If you do, you will almost certainly be confused by the options. Most employers have a human resources or benefits staff member who can help. Don’t be shy. The only stupid question is the one you don’t ask. Ignorance can easily cost you hundreds of dollars.
For some more background, I’d also check out allaboutthebenefits.com, a Web site that the health insurance giant Aetna and the Financial Planning Association created for the young and confused.
Many employers now offer a new kind of insurance that pairs high deductibles (often more than $1,000) with some sort of savings account that you can use to pay for health expenses before your insurance starts contributing. Critics complain that these plans work only for the young and healthy. If you’re young and healthy, though, there’s no shame in signing up.
These new plans may not be ideal if you have a chronic condition, like asthma or diabetes, or see a chiropractor or psychologist regularly. If you do, add up the cost of your office visits and make a list of the prescription drugs you take. Then, see what your plans will cover and what kind of deductibles and co-payments are involved. Also, be sure to check if there is any kind of annual or lifetime limit on what the insurance will cover.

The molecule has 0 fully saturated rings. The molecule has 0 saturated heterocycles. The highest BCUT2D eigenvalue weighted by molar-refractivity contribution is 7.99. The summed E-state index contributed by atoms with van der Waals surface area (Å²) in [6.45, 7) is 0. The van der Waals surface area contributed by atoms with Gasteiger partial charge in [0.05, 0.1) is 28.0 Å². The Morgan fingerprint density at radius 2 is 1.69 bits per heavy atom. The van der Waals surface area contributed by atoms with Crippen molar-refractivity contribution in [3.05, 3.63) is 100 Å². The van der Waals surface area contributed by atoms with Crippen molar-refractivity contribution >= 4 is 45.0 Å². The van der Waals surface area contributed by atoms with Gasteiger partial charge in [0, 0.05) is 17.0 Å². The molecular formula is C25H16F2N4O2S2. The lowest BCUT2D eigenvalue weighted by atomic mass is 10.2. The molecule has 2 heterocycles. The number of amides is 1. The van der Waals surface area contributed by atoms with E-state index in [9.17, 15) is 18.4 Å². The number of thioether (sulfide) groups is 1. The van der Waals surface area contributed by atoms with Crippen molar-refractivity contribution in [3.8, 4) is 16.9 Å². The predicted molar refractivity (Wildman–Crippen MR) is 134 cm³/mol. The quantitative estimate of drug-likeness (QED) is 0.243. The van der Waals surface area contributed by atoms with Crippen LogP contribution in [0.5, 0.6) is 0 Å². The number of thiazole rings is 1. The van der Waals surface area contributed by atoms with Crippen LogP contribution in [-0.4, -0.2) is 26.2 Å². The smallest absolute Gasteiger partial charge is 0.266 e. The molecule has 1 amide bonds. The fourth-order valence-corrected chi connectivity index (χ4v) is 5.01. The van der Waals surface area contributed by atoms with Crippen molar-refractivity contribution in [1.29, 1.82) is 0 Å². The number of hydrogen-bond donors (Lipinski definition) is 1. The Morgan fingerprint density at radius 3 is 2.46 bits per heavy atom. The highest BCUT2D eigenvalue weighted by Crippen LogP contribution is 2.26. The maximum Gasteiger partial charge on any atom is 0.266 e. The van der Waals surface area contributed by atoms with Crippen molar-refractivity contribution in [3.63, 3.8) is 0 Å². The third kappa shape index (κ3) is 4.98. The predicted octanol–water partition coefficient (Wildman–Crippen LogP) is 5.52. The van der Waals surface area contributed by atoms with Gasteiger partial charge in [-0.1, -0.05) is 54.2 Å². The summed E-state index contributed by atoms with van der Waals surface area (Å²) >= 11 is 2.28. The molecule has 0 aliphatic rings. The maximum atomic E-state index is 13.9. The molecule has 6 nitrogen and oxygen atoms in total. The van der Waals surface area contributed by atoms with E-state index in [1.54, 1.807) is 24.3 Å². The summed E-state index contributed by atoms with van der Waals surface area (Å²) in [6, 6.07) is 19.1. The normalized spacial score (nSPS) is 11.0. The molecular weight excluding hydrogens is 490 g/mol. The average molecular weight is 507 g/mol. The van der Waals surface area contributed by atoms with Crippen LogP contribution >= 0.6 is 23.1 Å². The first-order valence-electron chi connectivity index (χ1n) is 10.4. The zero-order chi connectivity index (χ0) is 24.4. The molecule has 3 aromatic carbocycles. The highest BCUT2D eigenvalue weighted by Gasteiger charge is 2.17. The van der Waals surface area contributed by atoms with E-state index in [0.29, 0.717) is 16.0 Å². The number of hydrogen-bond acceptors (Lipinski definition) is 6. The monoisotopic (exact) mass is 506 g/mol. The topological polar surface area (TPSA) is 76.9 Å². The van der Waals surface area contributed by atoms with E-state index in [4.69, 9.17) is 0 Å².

Sadly, a $36,000 annual salary won’t turn out to be anything close to $3,000 a month. One big reason is that your employer takes money out to send directly to the government for taxes.
When you start work, you’ll need to fill out a form called the W-4. This tells your employer how much money to take out of your check to pay federal income taxes. (Companies also usually hold back money for Social Security and Medicare taxes and state and local income taxes where they exist.)
If you’re young, single and don’t have any student loan debt, the W-4 is fairly straightforward as tax forms go, but it contains at least one line that may be confusing. Line A instructs you to enter a “1” if no one else can claim you as a dependent. Ask your parents whether they intend to do so this year.